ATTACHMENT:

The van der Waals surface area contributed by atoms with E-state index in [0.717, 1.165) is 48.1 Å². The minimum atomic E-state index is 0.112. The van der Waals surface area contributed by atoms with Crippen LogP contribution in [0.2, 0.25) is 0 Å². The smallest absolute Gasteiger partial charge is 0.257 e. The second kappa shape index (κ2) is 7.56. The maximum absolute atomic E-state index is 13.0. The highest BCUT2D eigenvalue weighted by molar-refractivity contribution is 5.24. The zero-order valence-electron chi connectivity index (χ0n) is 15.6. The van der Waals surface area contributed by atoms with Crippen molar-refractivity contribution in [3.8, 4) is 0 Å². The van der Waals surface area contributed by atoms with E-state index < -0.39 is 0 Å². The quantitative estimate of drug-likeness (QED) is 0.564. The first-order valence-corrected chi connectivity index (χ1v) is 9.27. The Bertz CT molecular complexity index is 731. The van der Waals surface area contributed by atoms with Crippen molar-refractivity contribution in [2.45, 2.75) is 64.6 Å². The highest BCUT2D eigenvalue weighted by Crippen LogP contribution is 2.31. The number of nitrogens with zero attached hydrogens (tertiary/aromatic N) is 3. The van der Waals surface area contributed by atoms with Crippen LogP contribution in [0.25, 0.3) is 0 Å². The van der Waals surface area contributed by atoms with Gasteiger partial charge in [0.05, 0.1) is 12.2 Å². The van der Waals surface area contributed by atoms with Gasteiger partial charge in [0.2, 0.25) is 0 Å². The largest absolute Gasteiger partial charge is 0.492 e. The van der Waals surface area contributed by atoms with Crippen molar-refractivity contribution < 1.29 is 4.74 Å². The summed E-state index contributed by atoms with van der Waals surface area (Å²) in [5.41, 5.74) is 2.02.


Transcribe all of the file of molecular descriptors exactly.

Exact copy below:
The van der Waals surface area contributed by atoms with E-state index in [0.717, 1.165) is 48.1 Å². The minimum atomic E-state index is 0.112. The van der Waals surface area contributed by atoms with Crippen LogP contribution in [0.2, 0.25) is 0 Å². The smallest absolute Gasteiger partial charge is 0.257 e. The second kappa shape index (κ2) is 7.56. The maximum absolute atomic E-state index is 13.0. The highest BCUT2D eigenvalue weighted by molar-refractivity contribution is 5.24. The zero-order valence-electron chi connectivity index (χ0n) is 15.6. The van der Waals surface area contributed by atoms with Crippen molar-refractivity contribution in [3.8, 4) is 0 Å². The van der Waals surface area contributed by atoms with E-state index < -0.39 is 0 Å². The quantitative estimate of drug-likeness (QED) is 0.564. The first-order valence-corrected chi connectivity index (χ1v) is 9.27. The Bertz CT molecular complexity index is 731. The van der Waals surface area contributed by atoms with Crippen molar-refractivity contribution in [2.45, 2.75) is 64.6 Å². The highest BCUT2D eigenvalue weighted by Crippen LogP contribution is 2.31. The number of nitrogens with zero attached hydrogens (tertiary/aromatic N) is 3. The van der Waals surface area contributed by atoms with Crippen LogP contribution in [0.25, 0.3) is 0 Å². The van der Waals surface area contributed by atoms with Gasteiger partial charge in [0.05, 0.1) is 12.2 Å². The van der Waals surface area contributed by atoms with Gasteiger partial charge in [0.2, 0.25) is 0 Å². The largest absolute Gasteiger partial charge is 0.492 e. The van der Waals surface area contributed by atoms with Crippen molar-refractivity contribution < 1.29 is 4.74 Å². The summed E-state index contributed by atoms with van der Waals surface area (Å²) in [5.41, 5.74) is 2.02.